Civil War Blog

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Death of Major Findlay I. Thomas at Lykens, 1922

Posted By on October 26, 2015


Information about Civil War veteran Findlay I. Thomas of York County was first presented to the Civil War Research Project by researcher-writer Dennis Brandt.  Although Thomas spent most of his life outside the Lykens Valley area, he died in Lykens Borough, Dauphin County, in 1922.  Despite this connection with Lykens, he was previously ignored by not being included on the Lykens G.A.R. Monument and he was not included in the original list of Civil War veterans with some geographical association to the Civil War Research Project.

In an e-mail dated 18 July 2011, Dennis Brandt wrote:

This soldier may be of interest to you.  Findlay Isaac “Fin” Thomas was born 20 August 1842, in Cashtown, Adams County, the son of Phillip Thomas & Anna Thomas.  He was a student at the Pfeiffer Collegiate Institute in New Oxford when he joined with Thaddeus Stevens Pfeiffer‘s militia that headed off in York to enlist.  Thomas did so on 27 August 1861, and mustered 12 September with the Thomas A. Scott Infantry Regiment, which soon became the 87th Pennsylvania Infantry.  He was elected Sergeant and later promoted to Sergeant Major, date unknown.  Reenlisted as a Veteran Volunteer and suffered a hernia of the left testicle on a charge outside Petersburg, Virginia, on 22 June 1864, when he stumbled over a fallen tree.  Promoted to Captain of Company I on 26 January 1865.  Wounded 2 April 1865, during the final assault on Petersburg and brevetted major for “meritorious service.”

After the war, he attended Dickinson Seminary in Williamsport and later lived in Mechanicsburg.  Married Agnes Elizabeth Kirk 27 August 1872, in Harrisburg and sired Amy Blanche Thomas (born 25 May 1873) and Alfred Kirk Thomas (born 24 October 1874).  In 1890, he lived in New Cumberland.  In 1920 was vice-president of East End Trust Company in Harrisburg and was heavily involved with post-war 87th Pennsylvania reunions.  He died 18 March 1922, in Lykens, although that is the only connection to Lykens I have uncovered.  He is buried in Paxtang Cemetery.  His first name was also spelled “Finley” and “Findley.”

His brother, David Newton Thomas, was a Sergeant in Company I, 87th Pennsylvania Infantry, and is buried in Vernon Cemetery in Baltimore County, Maryland.

At the time of his death in March 1922, several obituaries of Findlay I. Thomas appeared in the Harrisburg newspapers:


Major Thomas Dies at Daughter’s Home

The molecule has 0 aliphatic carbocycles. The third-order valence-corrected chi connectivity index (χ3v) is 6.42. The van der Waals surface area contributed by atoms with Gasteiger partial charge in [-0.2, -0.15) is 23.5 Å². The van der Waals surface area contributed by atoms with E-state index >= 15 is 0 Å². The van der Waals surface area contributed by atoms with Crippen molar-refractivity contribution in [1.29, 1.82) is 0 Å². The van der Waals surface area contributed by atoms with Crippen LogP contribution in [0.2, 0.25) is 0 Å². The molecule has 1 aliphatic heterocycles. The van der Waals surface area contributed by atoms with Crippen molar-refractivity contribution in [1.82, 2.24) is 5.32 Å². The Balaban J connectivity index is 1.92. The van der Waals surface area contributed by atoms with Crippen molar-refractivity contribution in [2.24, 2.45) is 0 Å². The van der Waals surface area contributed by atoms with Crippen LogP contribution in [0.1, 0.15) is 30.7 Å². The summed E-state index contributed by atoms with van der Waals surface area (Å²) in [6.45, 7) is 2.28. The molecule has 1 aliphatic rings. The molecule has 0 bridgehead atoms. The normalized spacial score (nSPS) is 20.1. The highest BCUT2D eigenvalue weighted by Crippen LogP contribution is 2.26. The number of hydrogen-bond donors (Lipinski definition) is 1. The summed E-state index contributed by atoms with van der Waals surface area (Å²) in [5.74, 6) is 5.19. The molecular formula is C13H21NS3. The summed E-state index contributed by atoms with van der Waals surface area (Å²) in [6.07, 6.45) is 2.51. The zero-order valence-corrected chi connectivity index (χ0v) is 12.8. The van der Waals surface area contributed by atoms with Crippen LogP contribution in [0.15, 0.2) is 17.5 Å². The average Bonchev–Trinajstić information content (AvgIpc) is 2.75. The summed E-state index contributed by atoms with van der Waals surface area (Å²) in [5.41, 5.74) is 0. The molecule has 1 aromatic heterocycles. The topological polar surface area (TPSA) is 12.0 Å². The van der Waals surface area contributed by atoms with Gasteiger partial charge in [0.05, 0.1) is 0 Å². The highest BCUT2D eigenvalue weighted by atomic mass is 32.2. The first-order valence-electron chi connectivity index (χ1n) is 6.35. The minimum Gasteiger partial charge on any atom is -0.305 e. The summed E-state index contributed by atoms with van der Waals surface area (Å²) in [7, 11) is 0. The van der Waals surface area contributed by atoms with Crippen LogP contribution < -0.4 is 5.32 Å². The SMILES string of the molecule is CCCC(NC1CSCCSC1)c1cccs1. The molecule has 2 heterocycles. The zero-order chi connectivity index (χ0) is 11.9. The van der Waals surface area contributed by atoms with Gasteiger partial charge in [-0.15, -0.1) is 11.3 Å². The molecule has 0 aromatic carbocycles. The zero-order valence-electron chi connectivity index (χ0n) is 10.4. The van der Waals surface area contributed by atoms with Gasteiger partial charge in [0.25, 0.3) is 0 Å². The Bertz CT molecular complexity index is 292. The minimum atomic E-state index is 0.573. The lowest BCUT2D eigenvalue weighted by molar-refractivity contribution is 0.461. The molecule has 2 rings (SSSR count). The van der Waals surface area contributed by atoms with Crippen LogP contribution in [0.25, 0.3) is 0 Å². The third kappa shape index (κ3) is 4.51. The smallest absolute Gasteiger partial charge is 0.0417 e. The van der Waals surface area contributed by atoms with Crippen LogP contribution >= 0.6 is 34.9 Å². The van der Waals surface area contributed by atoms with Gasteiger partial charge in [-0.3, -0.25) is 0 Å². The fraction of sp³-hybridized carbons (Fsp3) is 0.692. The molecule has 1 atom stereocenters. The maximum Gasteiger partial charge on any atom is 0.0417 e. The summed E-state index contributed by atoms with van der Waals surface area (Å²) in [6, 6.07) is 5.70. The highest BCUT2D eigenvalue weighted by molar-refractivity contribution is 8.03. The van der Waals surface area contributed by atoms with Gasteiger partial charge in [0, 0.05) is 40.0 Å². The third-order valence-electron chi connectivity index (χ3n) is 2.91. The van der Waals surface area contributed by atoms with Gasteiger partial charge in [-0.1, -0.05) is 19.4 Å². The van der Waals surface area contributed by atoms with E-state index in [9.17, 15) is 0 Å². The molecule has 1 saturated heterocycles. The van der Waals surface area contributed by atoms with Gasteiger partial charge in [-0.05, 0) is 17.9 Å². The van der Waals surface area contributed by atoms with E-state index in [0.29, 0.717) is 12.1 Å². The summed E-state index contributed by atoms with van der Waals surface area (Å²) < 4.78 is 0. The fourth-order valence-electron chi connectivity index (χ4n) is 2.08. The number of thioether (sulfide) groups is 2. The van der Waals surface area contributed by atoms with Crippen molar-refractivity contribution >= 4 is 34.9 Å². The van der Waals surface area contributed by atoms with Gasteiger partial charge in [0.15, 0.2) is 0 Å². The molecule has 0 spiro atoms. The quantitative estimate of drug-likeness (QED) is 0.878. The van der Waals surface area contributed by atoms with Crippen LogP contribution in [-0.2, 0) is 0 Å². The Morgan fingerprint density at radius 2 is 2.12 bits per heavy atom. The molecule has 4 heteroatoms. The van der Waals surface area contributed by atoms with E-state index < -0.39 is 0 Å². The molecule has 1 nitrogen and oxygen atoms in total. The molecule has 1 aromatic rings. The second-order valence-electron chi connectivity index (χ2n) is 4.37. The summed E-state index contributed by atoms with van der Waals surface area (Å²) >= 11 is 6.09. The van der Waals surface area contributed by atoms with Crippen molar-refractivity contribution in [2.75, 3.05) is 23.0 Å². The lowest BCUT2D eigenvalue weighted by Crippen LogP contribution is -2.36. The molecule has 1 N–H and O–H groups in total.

Major Findlay I. Thomas, 80 years old, a veteran of the Civil War, and father of Al K. Thomas, prominent banker of this city, died early this morning at the home of his daughter, Mrs. W. C. Espenshade, in Lykens.  He served in the 87th Pennsylvania Veterans Volunteers Infantry [87th Pennsylvania Infantry] during the Civil War attaining the rank of Major.  He was a member of the A.O.K.M.C., the Knights of Malta, the Loyal Legion of the United States, the Dauphin County Historical Society and the Stevens Memorial Methodist Church.

Funeral services will be held from the latter’s home, 2107 Jonestown Road on Tuesday afternoon at 2 o’clock, the Rev. William Moses, former pastor of the Stevens Methodist Church officiating.  The veteran had written out the complete details as to the funeral arrangements, which are to be carried out according to his desire.




Funeral services for Major Findlay I. Thomas, 80 years old, veteran of te Civil War, and father of Al K. Thomas, banker of this city, who died Saturday morning at the home of his daughter, Mrs. W. C. Espenshade, in Lykens, will be held tomorrow afternoon at 2 o’clock from the home of his son, Al K. Thomas, with the Rev. William Moses officiating.  Burial will be in the Paxtang Cemetery.

Major Thomas for the past forty years was a school teacher.  During the Civil War he served with the 87th Pennsylvania Veterans’ Volunteer Infantry [87th Pennsylvania Infantry].  He was a member of Post 58, Grand Army of the Republic; Ancient Order Knights of the Mystic Chain, and of the Loyal Legion of the United States.  He was also a member of the Stevens Memorial Methodist Church.



Funeral services for Major Findlay I. Thomas, aged 80, a veteran of the Civil War, whose death occurred Saturday at the home of his daughter, Mrs. W. C. Espenshade, Lykens, were held this afternoon at 2 o’clock at the home of his son, A. K. Thomas, 2107 Walnut Street.  The services were conducted by the Rev. William Moses, pastor of St. Paul’s Methodist Church, and burial was made in the Paxtang Cemetery.